In the Wrong Place with the Wrong SNP: The Association Between Stressful Neighborhoods and Cardiac Arrest Within Beta-2-adrenergic Receptor Variants

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Abstract

Background:

Sudden cardiac arrest has been linked independently both to stressful neighborhood conditions and to polymorphisms in the ADRB2 gene. The ADRB2 gene mediates sympathetic activation in response to stress. Therefore, if neighborhood conditions cause cardiac arrest through the stress pathway, the ADRB2 variant may modify the association between neighborhood conditions, such as socioeconomic deprivation and incidence of cardiac arrest.

Methods:

The Cardiac Arrest Blood Study Repository is a population-based repository of specimens and other data from adult cardiac arrest patients residing in King County, Washington. Cases (n = 1,539) were 25- to 100-year-old individuals of European descent who experienced out-of-hospital cardiac arrest from 1988 to 2004. Interactions between neighborhood conditions and the ADRB2 genotype on cardiac arrest risk were assessed in a case-only study design. Gene–environment independence was assessed in blood samples obtained from King County residents initially contacted by random-digit dialing.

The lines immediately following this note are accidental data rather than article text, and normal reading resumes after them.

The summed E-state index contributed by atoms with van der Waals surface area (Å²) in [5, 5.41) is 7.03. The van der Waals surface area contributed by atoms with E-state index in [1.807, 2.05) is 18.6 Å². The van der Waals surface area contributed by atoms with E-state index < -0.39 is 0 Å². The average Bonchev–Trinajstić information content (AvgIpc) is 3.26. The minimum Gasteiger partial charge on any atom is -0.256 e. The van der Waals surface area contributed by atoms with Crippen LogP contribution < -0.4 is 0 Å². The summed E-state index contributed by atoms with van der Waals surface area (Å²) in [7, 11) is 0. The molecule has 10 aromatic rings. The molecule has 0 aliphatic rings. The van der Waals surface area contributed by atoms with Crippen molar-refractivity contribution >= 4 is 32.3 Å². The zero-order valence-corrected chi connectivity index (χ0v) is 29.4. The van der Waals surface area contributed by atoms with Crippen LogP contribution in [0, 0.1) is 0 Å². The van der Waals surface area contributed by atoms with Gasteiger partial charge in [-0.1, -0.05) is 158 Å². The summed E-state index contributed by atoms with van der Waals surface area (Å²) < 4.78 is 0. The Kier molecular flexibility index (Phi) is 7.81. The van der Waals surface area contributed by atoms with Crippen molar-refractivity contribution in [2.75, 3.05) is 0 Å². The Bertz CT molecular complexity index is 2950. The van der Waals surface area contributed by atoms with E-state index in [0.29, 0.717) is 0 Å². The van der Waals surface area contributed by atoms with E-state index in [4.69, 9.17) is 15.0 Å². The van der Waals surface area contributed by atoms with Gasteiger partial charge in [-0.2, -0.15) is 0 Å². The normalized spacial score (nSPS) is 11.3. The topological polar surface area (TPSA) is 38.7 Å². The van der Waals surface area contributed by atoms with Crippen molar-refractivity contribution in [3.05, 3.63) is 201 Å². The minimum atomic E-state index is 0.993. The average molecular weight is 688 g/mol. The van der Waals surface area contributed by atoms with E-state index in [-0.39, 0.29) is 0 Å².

Results:

Fewer than 4% of study subjects resided in socioeconomically deprived neighborhoods. Nonetheless, the case-only analysis indicated the presence of supramultiplicative interaction of socioeconomic deprivation and the homozygous Gln27Glu variant (case-only odds ratio: 1.8 [95% confidence interval: 1.0, 2.9]). Interactions between population density and the homozygous Gln27Glu variant were weaker (case-only odds ratio: 1.2 [95% confidence interval: 0.97, 1.5]).

Conclusions:

Findings support a supramultiplicative interaction between the Gln27Glu ADRB2 variant and socioeconomic deprivation among individuals of European descent. This result is consistent with the hypothesis that the elevation in cardiac arrest risk associated with socioeconomic deprivation operates through the stress pathway.

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